Creative Representation | Expert Litigation

BartkoZankel Obtains Summary Judgment in Rare Antitrust Referral Fee Dispute

San Francisco, California, March 9, 2015

The Northern District of California today granted firm client Joseph Saveri Law Firm’s motion for summary judgment in its entirety, effectively ending a year-long battle over whether noted antitrust lawyer Mr. Saveri and his new firm should pay a referral fee following their successful prosecution of a large Maryland antitrust case settled in 2013.  View a PDF copy of the Order.

Judge Elizabeth Laporte, of the United States District Court for the Northern District of California, granted BartkoZankel clients Joseph Saveri and the Joseph Saveri Law Firm’s Motion for Summary Judgment.  Our clients had sued for declaratory relief in April 2014 that they were not compelled to arbitrate a fee dispute with or pay a referral fee to Florida firm Criden & Love, which had referred a client to Mr. Saveri’s former law firm Lieff Cabraser.  Mr. Saveri and the Joseph Saveri Law Firm had later entered the Maryland antitrust case on behalf of another client.  Criden sought at least $1.2 million in referral fees, and under the Court’s Order, all six of Criden’s counterclaims are dismissed.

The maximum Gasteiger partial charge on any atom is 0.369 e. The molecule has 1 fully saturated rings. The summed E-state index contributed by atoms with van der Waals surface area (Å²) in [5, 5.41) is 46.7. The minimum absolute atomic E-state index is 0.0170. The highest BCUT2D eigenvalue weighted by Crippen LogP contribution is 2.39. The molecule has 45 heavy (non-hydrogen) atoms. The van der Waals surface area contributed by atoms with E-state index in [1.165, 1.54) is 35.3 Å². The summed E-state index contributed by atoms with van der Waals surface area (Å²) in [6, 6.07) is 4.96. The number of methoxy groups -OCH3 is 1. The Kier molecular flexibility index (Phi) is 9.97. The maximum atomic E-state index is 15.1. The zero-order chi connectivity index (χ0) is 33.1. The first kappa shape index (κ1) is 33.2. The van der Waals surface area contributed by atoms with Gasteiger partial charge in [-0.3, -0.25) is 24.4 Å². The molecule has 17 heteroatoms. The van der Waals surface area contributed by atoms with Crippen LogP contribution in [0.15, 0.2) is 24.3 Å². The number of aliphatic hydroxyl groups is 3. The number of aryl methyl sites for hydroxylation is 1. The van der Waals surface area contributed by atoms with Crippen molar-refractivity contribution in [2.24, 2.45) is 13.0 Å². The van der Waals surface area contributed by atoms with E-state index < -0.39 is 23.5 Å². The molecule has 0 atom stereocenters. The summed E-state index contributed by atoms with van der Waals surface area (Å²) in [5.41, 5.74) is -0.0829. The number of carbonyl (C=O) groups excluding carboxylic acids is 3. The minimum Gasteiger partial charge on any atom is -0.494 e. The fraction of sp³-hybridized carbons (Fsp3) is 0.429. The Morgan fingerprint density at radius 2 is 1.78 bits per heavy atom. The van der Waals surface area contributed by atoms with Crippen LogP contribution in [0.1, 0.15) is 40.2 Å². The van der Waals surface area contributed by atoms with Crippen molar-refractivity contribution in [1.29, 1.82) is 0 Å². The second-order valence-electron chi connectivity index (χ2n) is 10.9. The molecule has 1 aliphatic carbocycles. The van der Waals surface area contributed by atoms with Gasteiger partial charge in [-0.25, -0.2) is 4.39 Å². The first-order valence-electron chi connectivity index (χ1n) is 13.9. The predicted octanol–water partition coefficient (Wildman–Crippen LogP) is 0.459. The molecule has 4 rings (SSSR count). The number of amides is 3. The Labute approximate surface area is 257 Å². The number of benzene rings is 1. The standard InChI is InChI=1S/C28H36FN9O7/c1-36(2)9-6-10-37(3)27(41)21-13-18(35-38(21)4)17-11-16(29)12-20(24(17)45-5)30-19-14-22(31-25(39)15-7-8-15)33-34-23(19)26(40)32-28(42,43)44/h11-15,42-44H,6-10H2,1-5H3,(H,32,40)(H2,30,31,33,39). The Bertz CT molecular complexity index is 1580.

Judge Laporte found that “there is no evidence” of an intent on the part of Mr. Saveri and the Joseph Saveri Law Firm to pay a referral fee, and that Criden’s claims for implied contract, unjust enrichment, money had and received and quantum meruit failed because there was no compliance with California Rules of Professional Conduct, Rule 2-200, which requires written client consent to a fee division.  Criden urged that Florida bar rules were different, but the Court found them similar and noted that fixed fee referrals such as Criden’s are “per se” violations of Florida’s rules.  The Court’s Order also concluded that fraud claims based on an alleged duty of Mr. Saveri  to inform Florida counsel, who regularly appear in California district courts, about California ethical rules were legally insufficient, since the Criden lawyers had knowledge of the California rules or comparable Florida rules.   An article regarding the case was published in the Recorder March 9, 2015.  View a PDF copy of the Article.